Detail Oriented

Contractor Mike Telich focused on the small stuff when building the home he now shares with his new bride, Kori


Mike Telich discovered a passion for intricate interior work when he mastered the art of trim carpentry in his early 20s. He devoted countless hours to sanding, honing and perfecting every inch of molding or millwork that would make a home complete. Eventually, that enthusiasm led to a new career as a builder, where Mike’s eye for detail could guide him through a complete custom home project.

Painted brick and pale blue-gray shutters set the stage for the clean, elegant style of Kori and Mike Telich’s Settlement at Willow Grove home. Photos by Melissa Oivanki

But minding the details assumed a whole new meaning when Mike took on the most personal job of his careerbuilding the home he would share with his soon-to-be wife, Kori, all while planning the wedding of their dreams.


Mike and Kori chose a lot in the Settlement at Willow Grove on which to construct their first house together. Among other attributes, the location would mean a quick commute for the contractor. “I was already building homes in this neighborhood, and we loved its central location,” Mike says.

The quickly growing neighborhood also called out to the couple with its old-fashioned charm. “There are always people walking dogs or walking with their kids,” Mike says. “Everyone’s super friendly. There’s a good mix of older families and younger people with children. And there’s a nice mix of architectural styles as well.”

That melting pot of home styles would be a good fit for the Ohio-native builder, who acknowledges that his own design aesthetic has evolved over time. “Up north, I was all about the Craftsman influence,” he says. “I’ve gradually moved a little away from it, but some of that has carried over to what I like to do now, with clean lines and attention to little details.”

The coffered ceiling in the keeping room echoes the signature detail that Mike put in place on window and door transoms around the house.

The couple first set out to design their home themselves but “eventually realized we weren’t architects,” Mike says with a laugh. Months of trying to arrange rooms on graph paper had only led to frustration, so they brought in architect Chuck Oliver to solidify their hazy vision. They knew they wanted to capture the pastoral views from their corner lot, and they also wanted to have a spacious area where their two rescue dogs, Cash and June, could roam without fear of dirt or damage. The collaborative process with the architect continued until all were satisfied that the plans would be perfect for this new family. Then it was time for Mike to get to work adding his own personal touches.

“Essentially, Chuck baked the cake, and we put the icing on it,” he says.

Applying that icing meant Mike spent every spare moment between his other building projects hard at work on his own home’s unique finishing features. He designed a distinctive pattern for window transoms and later repeated it on the ceiling of the keeping room. Together with his foreman, Jamie Taglienti, he painstakingly sanded and installed panels on walls in the foyer and master bedroom and even in unexpected spots like beneath crown moldings and in doorways. He added interior brick accents and antique doors that recall the warm wood of his Craftsman style heritage.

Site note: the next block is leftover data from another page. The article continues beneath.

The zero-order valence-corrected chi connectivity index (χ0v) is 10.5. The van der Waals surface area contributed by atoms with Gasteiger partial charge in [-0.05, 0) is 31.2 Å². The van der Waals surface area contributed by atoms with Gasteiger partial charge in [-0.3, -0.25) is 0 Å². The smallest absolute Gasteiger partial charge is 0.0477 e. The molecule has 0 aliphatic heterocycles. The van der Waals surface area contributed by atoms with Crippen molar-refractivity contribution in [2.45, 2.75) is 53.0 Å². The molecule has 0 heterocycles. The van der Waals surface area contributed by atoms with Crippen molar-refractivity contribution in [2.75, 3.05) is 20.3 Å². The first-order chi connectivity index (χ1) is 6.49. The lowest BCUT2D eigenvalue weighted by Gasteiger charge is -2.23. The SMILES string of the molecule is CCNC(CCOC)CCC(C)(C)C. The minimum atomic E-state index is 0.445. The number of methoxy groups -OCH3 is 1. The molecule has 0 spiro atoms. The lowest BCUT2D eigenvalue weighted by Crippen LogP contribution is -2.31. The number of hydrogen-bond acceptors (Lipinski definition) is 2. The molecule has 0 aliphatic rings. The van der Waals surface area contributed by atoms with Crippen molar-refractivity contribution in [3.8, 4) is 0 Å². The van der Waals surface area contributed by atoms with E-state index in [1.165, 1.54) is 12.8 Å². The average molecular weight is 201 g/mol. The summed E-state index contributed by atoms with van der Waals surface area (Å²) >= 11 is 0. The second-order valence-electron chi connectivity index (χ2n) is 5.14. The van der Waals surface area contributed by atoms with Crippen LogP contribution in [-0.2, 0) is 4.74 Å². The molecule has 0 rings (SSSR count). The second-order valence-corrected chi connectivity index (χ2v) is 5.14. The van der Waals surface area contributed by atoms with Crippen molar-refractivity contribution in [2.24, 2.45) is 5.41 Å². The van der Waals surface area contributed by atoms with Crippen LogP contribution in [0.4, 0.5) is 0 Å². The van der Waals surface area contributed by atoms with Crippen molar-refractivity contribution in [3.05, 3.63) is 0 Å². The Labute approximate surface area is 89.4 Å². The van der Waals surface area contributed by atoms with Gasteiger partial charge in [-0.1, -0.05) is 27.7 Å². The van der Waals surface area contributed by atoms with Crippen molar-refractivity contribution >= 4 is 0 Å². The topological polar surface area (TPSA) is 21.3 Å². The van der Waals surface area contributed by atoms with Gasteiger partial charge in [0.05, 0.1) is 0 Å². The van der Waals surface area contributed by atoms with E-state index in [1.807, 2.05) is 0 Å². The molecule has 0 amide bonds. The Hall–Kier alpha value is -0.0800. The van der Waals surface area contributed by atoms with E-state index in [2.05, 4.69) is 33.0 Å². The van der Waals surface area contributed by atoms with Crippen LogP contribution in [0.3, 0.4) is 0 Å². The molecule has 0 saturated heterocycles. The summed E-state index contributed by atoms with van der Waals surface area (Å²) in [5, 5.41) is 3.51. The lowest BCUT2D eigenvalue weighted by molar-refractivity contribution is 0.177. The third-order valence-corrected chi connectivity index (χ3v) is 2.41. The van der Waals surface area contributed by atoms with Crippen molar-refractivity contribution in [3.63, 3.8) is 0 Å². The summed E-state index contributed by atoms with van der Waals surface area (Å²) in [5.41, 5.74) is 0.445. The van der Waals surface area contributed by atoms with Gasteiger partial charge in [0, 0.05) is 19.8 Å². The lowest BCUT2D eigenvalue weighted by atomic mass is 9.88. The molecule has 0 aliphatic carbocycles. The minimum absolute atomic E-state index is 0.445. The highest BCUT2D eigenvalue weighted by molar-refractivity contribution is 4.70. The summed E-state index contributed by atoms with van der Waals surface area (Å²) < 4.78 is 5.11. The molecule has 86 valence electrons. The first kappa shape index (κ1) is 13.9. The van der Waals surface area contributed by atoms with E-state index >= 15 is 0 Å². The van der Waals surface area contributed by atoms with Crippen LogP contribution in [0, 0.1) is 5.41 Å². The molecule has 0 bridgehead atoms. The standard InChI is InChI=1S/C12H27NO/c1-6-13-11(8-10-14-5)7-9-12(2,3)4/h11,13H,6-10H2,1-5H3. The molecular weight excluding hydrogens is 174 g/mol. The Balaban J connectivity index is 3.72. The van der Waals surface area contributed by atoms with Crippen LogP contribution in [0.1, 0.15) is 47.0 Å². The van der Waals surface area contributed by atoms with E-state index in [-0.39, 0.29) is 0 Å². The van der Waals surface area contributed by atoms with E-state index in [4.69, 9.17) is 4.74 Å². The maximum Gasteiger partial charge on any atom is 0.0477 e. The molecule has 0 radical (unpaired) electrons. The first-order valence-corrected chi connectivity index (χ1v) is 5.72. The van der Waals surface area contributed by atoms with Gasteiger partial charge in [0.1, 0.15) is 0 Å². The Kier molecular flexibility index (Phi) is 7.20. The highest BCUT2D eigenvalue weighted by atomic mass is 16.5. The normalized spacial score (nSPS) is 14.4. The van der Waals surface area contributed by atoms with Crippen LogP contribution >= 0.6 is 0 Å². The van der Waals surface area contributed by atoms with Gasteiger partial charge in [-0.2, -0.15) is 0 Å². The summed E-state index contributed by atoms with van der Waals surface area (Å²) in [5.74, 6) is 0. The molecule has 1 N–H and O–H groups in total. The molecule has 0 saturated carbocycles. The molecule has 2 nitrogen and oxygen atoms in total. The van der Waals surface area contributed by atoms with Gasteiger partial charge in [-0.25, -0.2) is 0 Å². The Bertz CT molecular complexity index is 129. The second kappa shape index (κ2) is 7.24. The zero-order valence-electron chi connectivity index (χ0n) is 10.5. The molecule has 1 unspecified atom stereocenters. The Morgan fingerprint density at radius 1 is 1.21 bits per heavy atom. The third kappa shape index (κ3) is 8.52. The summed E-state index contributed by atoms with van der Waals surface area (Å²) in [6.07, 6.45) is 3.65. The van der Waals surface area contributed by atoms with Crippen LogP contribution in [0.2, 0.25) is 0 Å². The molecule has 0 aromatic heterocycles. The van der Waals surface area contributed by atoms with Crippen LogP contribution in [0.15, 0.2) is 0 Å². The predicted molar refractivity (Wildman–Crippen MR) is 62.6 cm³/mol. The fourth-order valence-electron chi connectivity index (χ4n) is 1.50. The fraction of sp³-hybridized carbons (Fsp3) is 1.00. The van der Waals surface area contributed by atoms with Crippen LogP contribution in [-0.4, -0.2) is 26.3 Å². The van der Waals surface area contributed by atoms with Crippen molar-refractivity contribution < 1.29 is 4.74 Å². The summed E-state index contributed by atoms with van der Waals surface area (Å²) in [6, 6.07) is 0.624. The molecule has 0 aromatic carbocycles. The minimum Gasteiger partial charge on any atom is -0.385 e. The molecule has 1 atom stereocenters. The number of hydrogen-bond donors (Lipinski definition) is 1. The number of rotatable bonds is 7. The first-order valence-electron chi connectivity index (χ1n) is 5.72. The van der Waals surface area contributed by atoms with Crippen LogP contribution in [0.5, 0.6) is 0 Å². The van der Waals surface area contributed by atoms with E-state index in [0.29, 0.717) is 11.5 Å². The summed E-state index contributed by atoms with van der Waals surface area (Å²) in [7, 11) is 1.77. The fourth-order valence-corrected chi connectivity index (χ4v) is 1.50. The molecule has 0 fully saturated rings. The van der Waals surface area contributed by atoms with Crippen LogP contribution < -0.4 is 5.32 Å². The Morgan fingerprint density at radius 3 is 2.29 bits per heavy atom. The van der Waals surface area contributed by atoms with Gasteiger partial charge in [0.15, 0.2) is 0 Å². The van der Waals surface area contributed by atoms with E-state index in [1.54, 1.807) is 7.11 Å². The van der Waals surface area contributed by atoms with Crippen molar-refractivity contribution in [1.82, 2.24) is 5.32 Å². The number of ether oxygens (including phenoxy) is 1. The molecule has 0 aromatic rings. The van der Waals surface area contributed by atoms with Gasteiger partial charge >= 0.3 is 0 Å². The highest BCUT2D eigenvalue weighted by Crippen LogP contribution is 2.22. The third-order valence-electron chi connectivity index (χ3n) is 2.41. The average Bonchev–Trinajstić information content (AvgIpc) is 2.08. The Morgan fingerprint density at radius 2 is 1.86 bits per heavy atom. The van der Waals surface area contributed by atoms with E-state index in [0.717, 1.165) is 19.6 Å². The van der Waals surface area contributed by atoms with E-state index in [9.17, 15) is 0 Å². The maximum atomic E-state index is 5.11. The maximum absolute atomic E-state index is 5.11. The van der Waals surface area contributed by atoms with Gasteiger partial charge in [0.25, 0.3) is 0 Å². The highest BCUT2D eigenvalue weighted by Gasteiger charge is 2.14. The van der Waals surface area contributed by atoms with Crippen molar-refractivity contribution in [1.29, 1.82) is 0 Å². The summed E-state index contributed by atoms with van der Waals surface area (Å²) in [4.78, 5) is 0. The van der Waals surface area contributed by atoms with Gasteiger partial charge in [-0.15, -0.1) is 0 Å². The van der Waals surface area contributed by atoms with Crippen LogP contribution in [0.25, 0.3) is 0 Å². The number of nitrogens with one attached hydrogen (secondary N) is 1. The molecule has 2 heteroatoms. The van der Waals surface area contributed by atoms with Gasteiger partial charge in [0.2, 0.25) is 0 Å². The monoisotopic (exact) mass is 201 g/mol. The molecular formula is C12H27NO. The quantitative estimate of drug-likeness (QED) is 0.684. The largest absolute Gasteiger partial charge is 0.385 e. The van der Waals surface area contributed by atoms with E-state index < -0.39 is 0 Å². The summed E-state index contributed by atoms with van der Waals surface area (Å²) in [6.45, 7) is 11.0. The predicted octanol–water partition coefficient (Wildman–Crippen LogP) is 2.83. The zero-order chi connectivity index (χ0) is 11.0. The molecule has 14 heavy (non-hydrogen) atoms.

Midway through the construction and wedding-planning processes, Hurricane Isaac happened, flooding the LaPlace home of Kori’s parents and sending them packing for Baton Rouge. Kori knew she had to let go of her own house-related worries. “I had to just trust Mike with a lot of the decisions here while I dealt with the other factors in our lives,” she recalls.

Eventually, the couple came up with a clever tool for resolving minor design disputes between them: a square block of wood with “yes” written on one side and “no” on the other. Any time they reached an impasse on a design question, they simply flipped the block for their answer. “It really worked pretty well,” Mike says. “I still have that block today.”

The construction process was completed in spring of 2013, leaving behind a home that is a harmonious blend of old and new elements. “I wouldn’t say it’s so classic that it’s like sitting on your grandmother’s sofa covered in plastic, but it’s not so contemporary that you walk into a room and see a white lacquered square and you’re not sure if it’s a table or a chair,” Mike says. “We like classic, but with a modern twist.”

It’s a fortunate newlywed husband whose wife agrees to hang a hunting trophy on the family room wall, but this white fallow deer just so happened to fit perfectly into Mike and Kori’s pale and neutral color palette.
It’s a fortunate newlywed husband whose wife agrees to hang a hunting trophy on the family room wall, but this white fallow deer just so happened to fit perfectly into Mike and Kori’s pale and neutral color palette.

The home’s layout also suits the couple’s tastes to a tee, with large first-floor public spaces that have an air of openness that’s great for entertaining but still have enough separation to allow for multiple conversations. The family room, keeping room and kitchen are divided by 10-foot-wide doorways that help to create that spacious but still intimate feel. “It’s open, but the rooms are defined well,” Mike explains. “It doesn’t feel like a giant gymnasium.”

Today, Mike and Kori’s home doubles as a showcase for the builder’s talents, highlighting the care he puts into all his work. But the decorating process is not quite finished yet. Just off a month-long honeymoon in South Africa that Kori says doubled as a “hunting-moon,” Mike eagerly awaits the preserved treasures that he scored overseas. “I don’t know what we’re going to do when all this taxidermy arrives,” he laughs.